The macular capillary system in eyes with diabetic retinopathy (DR) and RVO are susceptible to closure, and VEGF inhibition has been shown to induce retinal arteriolar vasoconstriction.35 The results of studies reporting the effect of anti-VEGF therapy on retinal capillaries are conflicting. While some studies have reported that frequent intravitreal anti-VEGF injections can slow the progression of retinal capillary closure in patients with DME and CME secondary to RVO, others have noted progressive capillary closure.610 The most important drawback of these studies is the use of fluorescein angiography (FA) to quantify ischemia. The assessment of nonperfusion by FA can be limited due to masking by leakage and hemorrhage and the inability to accurately assess the deep retinal capillary plexus.11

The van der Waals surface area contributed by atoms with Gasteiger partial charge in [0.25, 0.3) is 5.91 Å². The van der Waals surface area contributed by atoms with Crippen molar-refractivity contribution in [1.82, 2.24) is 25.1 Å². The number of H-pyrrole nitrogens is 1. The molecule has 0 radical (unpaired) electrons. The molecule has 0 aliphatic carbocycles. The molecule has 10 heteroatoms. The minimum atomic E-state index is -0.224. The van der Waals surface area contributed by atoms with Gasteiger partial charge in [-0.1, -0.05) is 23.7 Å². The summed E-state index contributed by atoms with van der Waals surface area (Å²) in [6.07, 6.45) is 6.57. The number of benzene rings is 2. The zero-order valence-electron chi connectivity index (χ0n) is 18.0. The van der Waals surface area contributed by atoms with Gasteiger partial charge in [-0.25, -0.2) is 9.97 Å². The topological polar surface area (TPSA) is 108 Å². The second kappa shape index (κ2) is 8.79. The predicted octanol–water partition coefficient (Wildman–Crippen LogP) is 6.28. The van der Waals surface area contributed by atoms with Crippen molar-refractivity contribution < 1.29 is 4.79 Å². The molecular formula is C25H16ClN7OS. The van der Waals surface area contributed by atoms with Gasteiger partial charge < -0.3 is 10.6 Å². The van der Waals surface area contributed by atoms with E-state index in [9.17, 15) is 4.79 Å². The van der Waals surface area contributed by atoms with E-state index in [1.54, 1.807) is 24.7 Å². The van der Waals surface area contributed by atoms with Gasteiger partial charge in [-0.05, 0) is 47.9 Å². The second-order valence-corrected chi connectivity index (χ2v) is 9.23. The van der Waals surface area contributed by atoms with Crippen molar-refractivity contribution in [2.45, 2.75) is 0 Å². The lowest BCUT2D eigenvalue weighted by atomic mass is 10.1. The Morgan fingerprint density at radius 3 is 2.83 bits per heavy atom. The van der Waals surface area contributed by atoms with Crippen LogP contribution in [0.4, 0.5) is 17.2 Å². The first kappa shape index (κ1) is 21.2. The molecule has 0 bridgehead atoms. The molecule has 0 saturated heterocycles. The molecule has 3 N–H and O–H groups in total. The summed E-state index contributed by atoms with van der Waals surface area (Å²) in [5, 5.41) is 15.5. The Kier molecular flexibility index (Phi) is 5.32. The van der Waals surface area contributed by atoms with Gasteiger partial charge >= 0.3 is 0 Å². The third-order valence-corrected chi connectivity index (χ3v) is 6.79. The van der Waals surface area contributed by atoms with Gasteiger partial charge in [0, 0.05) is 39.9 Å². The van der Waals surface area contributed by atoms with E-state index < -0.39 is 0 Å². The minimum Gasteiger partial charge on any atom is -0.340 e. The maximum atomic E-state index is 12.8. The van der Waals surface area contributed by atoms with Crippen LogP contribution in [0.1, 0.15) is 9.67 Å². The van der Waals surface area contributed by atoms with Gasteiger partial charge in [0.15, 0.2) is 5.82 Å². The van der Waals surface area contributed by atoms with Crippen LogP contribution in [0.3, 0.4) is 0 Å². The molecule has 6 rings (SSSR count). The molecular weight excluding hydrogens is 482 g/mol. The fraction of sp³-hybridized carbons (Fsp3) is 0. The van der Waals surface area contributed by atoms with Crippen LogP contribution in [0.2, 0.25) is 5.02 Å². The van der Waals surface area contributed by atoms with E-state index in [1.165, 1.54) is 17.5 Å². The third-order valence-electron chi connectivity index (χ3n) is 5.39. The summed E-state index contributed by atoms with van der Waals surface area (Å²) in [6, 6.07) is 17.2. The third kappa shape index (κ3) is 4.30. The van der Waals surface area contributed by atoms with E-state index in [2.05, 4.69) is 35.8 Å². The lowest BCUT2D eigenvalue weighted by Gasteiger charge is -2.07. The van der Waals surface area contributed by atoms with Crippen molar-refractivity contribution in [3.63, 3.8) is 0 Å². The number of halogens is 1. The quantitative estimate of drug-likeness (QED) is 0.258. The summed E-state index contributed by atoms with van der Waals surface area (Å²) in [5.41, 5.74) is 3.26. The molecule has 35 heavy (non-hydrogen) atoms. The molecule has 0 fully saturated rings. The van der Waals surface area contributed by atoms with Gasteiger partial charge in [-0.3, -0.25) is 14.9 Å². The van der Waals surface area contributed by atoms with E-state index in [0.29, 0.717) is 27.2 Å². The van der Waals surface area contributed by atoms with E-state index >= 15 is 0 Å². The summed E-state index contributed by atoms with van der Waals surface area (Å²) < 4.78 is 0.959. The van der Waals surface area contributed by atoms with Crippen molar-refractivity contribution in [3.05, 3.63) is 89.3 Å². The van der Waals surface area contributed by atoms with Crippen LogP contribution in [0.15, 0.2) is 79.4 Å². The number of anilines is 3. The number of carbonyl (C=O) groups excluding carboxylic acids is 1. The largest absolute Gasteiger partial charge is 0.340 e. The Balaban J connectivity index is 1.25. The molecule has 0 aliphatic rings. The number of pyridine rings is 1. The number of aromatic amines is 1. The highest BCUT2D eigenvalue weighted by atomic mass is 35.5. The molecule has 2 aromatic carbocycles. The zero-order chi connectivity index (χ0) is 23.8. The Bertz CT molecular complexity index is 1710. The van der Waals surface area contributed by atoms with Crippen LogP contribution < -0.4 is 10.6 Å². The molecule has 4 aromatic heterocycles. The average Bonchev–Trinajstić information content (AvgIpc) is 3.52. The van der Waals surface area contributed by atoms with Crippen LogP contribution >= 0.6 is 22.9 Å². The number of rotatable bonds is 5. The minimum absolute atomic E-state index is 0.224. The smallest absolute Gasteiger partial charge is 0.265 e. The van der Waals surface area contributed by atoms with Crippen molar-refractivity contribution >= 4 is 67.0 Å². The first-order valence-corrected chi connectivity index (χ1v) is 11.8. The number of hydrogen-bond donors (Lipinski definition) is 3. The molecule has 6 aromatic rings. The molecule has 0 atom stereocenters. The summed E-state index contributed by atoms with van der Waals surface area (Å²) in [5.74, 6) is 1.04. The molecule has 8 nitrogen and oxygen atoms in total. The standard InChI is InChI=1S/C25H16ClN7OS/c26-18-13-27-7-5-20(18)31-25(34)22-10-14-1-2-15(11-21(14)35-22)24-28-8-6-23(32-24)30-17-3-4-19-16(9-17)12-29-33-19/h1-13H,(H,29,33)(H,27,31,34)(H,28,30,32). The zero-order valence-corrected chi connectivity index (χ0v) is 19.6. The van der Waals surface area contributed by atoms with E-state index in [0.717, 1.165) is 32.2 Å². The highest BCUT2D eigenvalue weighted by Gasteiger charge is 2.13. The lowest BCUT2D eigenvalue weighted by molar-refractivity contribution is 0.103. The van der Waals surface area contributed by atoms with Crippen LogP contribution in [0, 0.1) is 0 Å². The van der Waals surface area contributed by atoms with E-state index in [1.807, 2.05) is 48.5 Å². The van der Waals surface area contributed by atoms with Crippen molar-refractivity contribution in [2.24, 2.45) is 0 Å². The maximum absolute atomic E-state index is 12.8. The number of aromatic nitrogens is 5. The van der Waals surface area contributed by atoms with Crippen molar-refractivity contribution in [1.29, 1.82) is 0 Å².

Optical coherence tomography angiography (OCTA) is a noninvasive modality for vascular mapping without dye injection and has the advantage of providing high speed, 3-dimensional imaging of the retinal and choroidal vasculature. Several studies have illustrated the proficiency of OCTA to identify and quantify retinal capillary density in different ocular diseases including AMD, DR, and RVO.1214 
The aim of this study was to evaluate the short-term changes in the fovea avascular zone (FAZ) and macular vessel density in eyes with macular edema due to DR or RVO after a single intravitreal injection of anti-VEGF therapy. 
Methods